'No one size fits all': Church challenged to re-think the way it engages with young people
Three books launched by the Church of England this week give an honest appraisal of how the Church relates to young people through worship and mission today. They offer valuable insights into how churches might begin the process of assessing and developing their ministry with young people.
As a response to the Church of England’s National Youth Strategy, Good News for Young People, in 2002, two of the new books focus on the tough questions facing the Church as it meets the challenge of relating the gospel in fresh and appealing ways to young people.
Young People and Mission - edited by youth ministry specialists Alison and David Booker – gathers together contributions on a number of practical areas of mission, as well as provocative reflections on the tensions that continually need to be addressed by those engaged in youth work. The book draws on the experiences of writers with a range of experience in working with young people, to explore issues such as:
- How Christian youth subculture can distance young people from the Church
- Whether ‘mass action mission events’ are effective in engaging individuals with a sustainable foundation for a growing faith
- Helping young Christians understand other faiths and the implications of living as Christian in a multi-faith society
- The challenges and benefits of working alongside uniformed organisations such as Scouts, Guides and the Boys’ and Girls’ Brigades.
Taking another of the National Youth Strategy’s themes as its cue, Young People and Worship, edited by Mark Montgomery, calls on churches to rethink the way that they engage young people in worship. Stressing the fact that there is no ‘one size fits all’ way of involving young people in the liturgical life of the church, the book covers creative approaches to worship and wider issues of spirituality through contributions from a range of youth work specialists.
The importance of providing prayer and Bible study that resonates with young people’s own experiences and stimulates their imagination is highlighted, as is the need for ‘all-age worship’ to be based on a participatory approach rather than seen an opportunity to simply ‘entertain’ younger members of the congregation.
“The authors take youth culture seriously but at the same time recognize that young people do not want to dumb down God and be patronized with gimmicks. This book encourages new attitudes to young people and to worshipping God, with fresh motivation to see it work. It is my hope and prayer that its suggestions will be taken on board,” says the Rt Revd Roger Sainsbury, Chair of the National Youth Agency and the Centre for Youth Ministry.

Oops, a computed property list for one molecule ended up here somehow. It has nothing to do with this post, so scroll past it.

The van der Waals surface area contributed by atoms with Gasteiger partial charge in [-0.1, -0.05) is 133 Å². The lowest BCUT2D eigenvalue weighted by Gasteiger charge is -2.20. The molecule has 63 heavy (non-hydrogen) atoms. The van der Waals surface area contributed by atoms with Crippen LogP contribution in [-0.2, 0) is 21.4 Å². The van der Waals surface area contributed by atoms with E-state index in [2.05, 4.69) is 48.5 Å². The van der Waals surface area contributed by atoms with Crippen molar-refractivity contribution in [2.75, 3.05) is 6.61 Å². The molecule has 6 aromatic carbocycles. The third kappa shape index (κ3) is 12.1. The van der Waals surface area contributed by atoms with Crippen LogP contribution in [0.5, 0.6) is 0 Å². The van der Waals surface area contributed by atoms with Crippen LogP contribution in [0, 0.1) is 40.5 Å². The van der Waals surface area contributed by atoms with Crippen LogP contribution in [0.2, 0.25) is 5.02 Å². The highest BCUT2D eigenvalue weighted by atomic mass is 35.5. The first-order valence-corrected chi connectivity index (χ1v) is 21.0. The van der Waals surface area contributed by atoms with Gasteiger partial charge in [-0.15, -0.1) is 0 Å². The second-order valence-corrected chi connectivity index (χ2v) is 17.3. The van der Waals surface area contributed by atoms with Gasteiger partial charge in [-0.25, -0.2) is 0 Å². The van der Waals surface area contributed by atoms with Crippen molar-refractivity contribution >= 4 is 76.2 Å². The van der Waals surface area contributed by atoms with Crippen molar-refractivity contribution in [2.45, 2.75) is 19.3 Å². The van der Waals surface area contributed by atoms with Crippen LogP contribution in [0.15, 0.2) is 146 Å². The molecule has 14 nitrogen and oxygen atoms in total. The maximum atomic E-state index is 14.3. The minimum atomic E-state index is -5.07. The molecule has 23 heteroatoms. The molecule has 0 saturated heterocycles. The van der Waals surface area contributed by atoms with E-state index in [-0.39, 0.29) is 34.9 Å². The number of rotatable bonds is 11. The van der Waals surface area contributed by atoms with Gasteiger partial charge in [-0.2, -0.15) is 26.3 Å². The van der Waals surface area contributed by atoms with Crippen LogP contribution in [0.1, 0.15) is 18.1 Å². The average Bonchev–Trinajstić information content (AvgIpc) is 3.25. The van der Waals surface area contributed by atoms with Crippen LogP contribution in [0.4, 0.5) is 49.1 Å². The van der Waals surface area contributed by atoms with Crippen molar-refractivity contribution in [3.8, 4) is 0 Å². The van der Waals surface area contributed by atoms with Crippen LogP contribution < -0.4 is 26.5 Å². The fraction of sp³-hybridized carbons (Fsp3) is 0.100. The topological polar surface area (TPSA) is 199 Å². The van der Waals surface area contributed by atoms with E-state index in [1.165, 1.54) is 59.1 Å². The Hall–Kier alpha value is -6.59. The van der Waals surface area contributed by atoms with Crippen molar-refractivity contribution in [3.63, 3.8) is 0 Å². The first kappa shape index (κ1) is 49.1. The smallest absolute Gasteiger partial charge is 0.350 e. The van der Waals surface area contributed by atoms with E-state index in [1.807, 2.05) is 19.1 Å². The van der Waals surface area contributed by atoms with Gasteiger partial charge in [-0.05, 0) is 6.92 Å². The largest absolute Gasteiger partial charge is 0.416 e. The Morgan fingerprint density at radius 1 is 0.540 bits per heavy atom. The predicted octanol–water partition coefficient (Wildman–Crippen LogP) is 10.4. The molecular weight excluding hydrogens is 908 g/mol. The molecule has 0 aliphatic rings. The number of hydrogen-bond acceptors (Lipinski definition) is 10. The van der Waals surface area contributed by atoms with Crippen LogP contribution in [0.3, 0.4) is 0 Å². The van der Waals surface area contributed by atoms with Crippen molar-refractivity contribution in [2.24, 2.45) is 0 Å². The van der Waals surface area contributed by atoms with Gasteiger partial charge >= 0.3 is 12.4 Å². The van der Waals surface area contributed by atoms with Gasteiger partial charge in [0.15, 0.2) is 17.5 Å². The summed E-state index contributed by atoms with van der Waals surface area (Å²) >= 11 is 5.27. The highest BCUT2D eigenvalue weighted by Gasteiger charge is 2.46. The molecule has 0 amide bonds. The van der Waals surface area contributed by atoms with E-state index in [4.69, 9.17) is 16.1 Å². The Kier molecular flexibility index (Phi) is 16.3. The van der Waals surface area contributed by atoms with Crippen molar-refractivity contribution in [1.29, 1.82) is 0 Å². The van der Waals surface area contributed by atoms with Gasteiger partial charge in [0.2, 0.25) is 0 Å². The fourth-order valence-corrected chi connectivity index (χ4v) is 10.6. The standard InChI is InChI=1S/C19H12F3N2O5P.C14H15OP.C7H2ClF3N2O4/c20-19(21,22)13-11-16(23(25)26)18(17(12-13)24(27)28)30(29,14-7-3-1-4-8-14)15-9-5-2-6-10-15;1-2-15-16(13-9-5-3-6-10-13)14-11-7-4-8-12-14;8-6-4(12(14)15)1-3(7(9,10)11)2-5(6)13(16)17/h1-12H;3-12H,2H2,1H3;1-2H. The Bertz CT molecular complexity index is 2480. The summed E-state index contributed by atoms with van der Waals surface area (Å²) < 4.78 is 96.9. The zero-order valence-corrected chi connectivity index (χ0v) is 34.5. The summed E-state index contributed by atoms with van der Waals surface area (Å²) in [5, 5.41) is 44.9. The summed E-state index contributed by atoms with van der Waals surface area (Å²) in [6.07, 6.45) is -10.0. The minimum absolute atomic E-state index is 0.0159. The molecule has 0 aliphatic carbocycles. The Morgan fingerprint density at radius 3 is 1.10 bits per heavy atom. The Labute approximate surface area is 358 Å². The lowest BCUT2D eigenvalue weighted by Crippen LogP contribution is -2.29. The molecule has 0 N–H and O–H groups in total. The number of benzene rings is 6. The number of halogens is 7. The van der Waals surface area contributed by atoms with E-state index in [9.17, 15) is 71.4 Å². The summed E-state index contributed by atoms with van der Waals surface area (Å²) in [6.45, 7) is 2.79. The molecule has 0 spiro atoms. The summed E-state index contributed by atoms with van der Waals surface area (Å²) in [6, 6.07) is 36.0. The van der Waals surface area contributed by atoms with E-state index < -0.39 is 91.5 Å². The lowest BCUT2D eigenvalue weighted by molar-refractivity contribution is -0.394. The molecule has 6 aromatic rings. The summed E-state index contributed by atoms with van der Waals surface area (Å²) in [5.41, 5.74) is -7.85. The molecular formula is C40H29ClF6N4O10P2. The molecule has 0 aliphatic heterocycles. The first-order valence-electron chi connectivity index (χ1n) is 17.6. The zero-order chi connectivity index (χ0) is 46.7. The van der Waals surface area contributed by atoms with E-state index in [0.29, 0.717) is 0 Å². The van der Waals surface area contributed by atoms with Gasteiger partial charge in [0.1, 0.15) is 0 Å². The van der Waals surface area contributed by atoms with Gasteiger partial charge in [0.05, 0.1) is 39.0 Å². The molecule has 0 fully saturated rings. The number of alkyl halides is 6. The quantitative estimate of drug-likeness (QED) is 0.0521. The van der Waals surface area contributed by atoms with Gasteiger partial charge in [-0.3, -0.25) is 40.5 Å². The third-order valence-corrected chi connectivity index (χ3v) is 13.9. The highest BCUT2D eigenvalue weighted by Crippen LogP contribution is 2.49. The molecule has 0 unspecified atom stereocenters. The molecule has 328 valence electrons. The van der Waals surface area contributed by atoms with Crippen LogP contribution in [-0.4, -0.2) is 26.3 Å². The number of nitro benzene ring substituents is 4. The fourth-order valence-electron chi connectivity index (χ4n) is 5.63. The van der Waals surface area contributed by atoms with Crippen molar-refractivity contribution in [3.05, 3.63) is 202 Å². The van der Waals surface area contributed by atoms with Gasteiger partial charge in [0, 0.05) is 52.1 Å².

Third in the trio, Mission-shaped Youth collects together stories of people and projects that are responding to the call to mission made in the landmark Mission-shaped Church report. These case studies – ranging from monthly worship events organised by a group of churches, to church youth workers employed in secondary schools – are used to draw out some of the key challenges and encouragement for the wider Church, as well as offering inspiration for churches seeking to develop their work with young people both inside and outside the Church building.
In the book, the Rt Revd Graham Cray, Bishop of Maidstone and chair of the working party that wrote Mission-shaped Church, urges churches to intersect with today’s young people in their daily lives and culture – and not just see mission with young people as being all about evangelism. He identifies seven essential features of youth ministry today, writing that ‘mission-shaped’ youth work should be relational, incarnational, long-term, and should recognise the importance of discipleship and worship as key elements. Chris Russell, vicar of St Laurence, Reading, summarises this analysis in describing three ‘pivots’ around which ‘youth-mission-shaped church’ grows: the importance of worship, of fostering a sense of community belonging, and about creating a community of disciples seeking to follow Jesus in their everyday life.
The Rt Revd Lindsay Urwin, Bishop of Horsham, believes Mission-shaped Youth represents a significant contribution to the Church’s resources for those engaging in youth ministry: “This book is full of wisdom and experience. I hope it will engender a new courage and a new generosity to re-make our structures and worship opportunities so as to gather up young people ‘that none be lost’.”
Mission-shaped Youth – rethinking young people and church (ISBN 978-07151-4082-6) is priced £7.99; Young People and Mission – a practical guide (ISBN 978-07151-4060-4) and Young People and Worship – a practical guide (ISBN 978-07151-4057-4) are both priced £11.99. All three books will first be unveiled at the National Christian Resources Exhibition, being held at Sandown Park from 15-18th May, and will be available from Christian bookshops from this week including Church House Bookshop, 31 Great Smith Street, London SW1P 3BN, telephone 020 7799 4064, email firstname.lastname@example.org, or on the web (mail order available).